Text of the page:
19 year old Rosa Dominguez won the lottery at some point this year. Not once, but twice. In the same week. The California lottery didn't say when she purchased her tickets, but she bought a $5 scratcher and won $555,555 and then a few days later in the same week bought another $5 scratcher and won $100,000 for a total of $655,555.
SACRAMENTO, Calif. (AP) — A California teen is celebrating two big lottery wins in a week.
The Lottery says Dominguez collected her $655,555 in total winnings recently and tells the organization she plans to go shopping and buy herself a new car.
I want to start by congratulating Ms. Dominguez on her big wins. I also want to issue a warning: don't spend it all in one place. Statistics show that 33% of lottery winners go bankrupt after winning, and a 19 year old with very little financial experience needs to acquire some wisdom very quickly to be able to handle a large amount of money. Even I would need some education, and I'm 32.
What a lot of people fail to take into account with a windfall like that is taxes. Ms. Dominguez is going to be in the nation's highest tax bracket this year as a result of this win. While lotteries tend to withhold federal and local lottery taxes from the prize payout, if the prize takes you into a high enough federal bracket, you might end up owing more than the withholdings. I'm sure California state taxes are the same.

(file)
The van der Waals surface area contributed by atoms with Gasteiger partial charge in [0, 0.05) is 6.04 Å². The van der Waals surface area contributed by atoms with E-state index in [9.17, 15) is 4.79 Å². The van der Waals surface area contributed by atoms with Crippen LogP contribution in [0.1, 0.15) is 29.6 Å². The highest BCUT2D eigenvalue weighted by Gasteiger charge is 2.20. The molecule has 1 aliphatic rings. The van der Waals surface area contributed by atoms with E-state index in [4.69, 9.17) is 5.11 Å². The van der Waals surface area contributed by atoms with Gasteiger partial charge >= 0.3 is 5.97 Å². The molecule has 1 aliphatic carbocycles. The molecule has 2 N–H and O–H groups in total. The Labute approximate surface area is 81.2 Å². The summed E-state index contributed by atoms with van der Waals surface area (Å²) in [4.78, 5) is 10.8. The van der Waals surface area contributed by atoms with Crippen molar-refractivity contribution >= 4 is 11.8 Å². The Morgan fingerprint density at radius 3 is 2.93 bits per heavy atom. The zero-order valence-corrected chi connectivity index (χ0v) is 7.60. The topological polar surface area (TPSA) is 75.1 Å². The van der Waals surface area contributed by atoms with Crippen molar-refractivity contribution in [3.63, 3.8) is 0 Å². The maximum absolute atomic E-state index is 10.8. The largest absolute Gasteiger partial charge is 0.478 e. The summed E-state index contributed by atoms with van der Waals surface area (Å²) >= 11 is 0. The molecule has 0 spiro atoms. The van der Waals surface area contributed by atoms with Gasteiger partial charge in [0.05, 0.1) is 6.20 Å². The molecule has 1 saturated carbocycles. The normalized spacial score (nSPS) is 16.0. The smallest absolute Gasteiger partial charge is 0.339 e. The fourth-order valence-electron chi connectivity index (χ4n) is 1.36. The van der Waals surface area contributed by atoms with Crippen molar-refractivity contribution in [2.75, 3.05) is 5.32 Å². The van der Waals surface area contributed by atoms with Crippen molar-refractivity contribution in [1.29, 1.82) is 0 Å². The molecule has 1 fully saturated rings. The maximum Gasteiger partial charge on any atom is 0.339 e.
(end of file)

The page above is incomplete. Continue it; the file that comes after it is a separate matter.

This means that her $655,555 prize will likely be closer to $375,000 after taxes, then you have a car that's likely to cost around $30,000 plus tax and title (assuming a more economical vehicle) and a shopping spree, which can add up quickly. It wouldn't be hard to blow through that kind of money very quickly, and even be in a rough spot if she over spends and doesn't have enough to pay Uncle Sam come tax season.
This story is far from complete, so we have no idea how Ms. Dominguez will handle her money. My advice is to be frugal, use the money to set up a nice life in a less expensive (and more conservative) state than Commiefornia and work hard to stay in the lifestyle she's getting a taste of right now.
Hopefully she learns a valuable lesson without it causing her any long term financial problems. Unfortunately, our school system does next to nothing to help prepare someone her age to be able to handle money.
That's why, as parents, we need to teach our kids about finances and taxes.
Our tax system also needs some major reform.
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